The words of a man’s mouth are as deep waters, and the wellspring of wisdom as a flowing brook.
How deep and flowing are you? A wise man has a deep pool of profound wisdom, which produces words of prudent counsel to help others. His soul sends forth a steady stream of wisdom, which is a tree of life to many (Pr 15:4). How deep and flowing are you?
This proverb is not about any or every man. It only describes a wise man, which comparing the two clauses clearly shows. Only a wise man’s mouth feeds knowledge to others (Pr 15:7; 16:23; Eccl 10:12; Ps 37:30-31). Fools’ mouths pour out foolishness.
The proverb has two beautiful similes. The first one declares a wise man’s words are like deep waters. What can you learn by this comparison? His wisdom is deep: it is not just a superficial view of things (John 7:24: Is 11:1-4). His wisdom is plentiful: he can help with different dilemmas (Job 29:21-25; Matt 13:52). Only men of understanding can draw it out, for a wise man is not easily persuaded to give his opinion (Pr 20:5; 17:27).
The second simile compares a wise man’s words to a spring producing a flowing brook. A wellspring is the source or spring of a stream. As a brook supplies water to prosper lower lands, so a wise man speaks to help those around him. His mouth is a well of life (Pr 10:11). His instruction is a fountain of life (Pr 13:14). He feeds many (Pr 10:21). He is health and a tree of life to others (Pr 12:18; 15:4). Fools are deadly (Pr 13:20).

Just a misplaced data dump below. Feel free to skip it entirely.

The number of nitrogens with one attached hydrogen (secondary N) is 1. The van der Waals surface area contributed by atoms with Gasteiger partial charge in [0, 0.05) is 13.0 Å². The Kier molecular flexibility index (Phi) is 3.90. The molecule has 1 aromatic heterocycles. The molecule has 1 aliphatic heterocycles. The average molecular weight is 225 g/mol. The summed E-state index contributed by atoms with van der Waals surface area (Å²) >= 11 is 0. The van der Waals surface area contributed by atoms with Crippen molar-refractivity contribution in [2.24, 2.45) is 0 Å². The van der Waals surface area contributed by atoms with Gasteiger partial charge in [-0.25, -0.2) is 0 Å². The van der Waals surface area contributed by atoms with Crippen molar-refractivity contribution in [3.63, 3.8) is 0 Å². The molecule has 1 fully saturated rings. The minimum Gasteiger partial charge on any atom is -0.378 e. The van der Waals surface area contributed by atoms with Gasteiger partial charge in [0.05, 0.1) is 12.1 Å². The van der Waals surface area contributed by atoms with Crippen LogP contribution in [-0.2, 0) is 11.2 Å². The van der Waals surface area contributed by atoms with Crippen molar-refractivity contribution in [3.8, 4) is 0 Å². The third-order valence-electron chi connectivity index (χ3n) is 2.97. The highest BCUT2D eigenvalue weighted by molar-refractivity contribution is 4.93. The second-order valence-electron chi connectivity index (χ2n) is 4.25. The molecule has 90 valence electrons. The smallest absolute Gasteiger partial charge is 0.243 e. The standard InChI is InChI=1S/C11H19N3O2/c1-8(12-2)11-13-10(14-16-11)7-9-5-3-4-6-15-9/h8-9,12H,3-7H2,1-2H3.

Solomon had largeness of heart and wisdom above all others (I Kgs 4:29-34). He could speak on any subject, including trees. Men from the courts of all the kings of the earth came to hear his wisdom. But Solomon’s Son, Jesus Christ, was greater than Solomon. When Jesus spoke, people were astonished by both His authority and graciousness (Matt 7:28-29; Luke 4:22). And He could shut His enemies’ mouths at will (Matt 22:46).
How deep and flowing are you? Have you learned the words of truth to give certain answers to those that ask (Pr 22:17-21)? Have you meditated on God’s word to be able to answer enemies, teachers, and ancients (Ps 119:98-100)? Do you study before answering a new matter (Pr 15:28)? Have you learned how to answer every man graciously (Col 4:6)? Have you shown a noble spirit by restraining your speech (Pr 17:27)?
Have you sanctified the Lord God by exalting Him in your heart, so you can give a sound reason for your hope (I Pet 3:15)? Do you trust Scripture as being sufficient to make the man of God perfect (II Tim 3:16-17)? Do you love others enough to discover their needs and help them (I Thess 5:14; Heb 3:12-13)? Are you spiritual enough to save those who are weak around you (Gal 6:1; Jas 5:19-20)? Can you speak about the things of God to others, especially your children and grandchildren (Ps 71:14-18; 78:1-8; Mal 3:16)?
If you can answer these questions positively, you are the man of this proverb. If you cannot, you need to work on two things. First, you need depth of wisdom so your words are like deep waters. You do this by acquiring much wisdom from the Bible. Second, you need to prime the pump and get your words flowing like a brook. You need to reject foolish reticence or fear of man in order to answer and teach others in need of wisdom.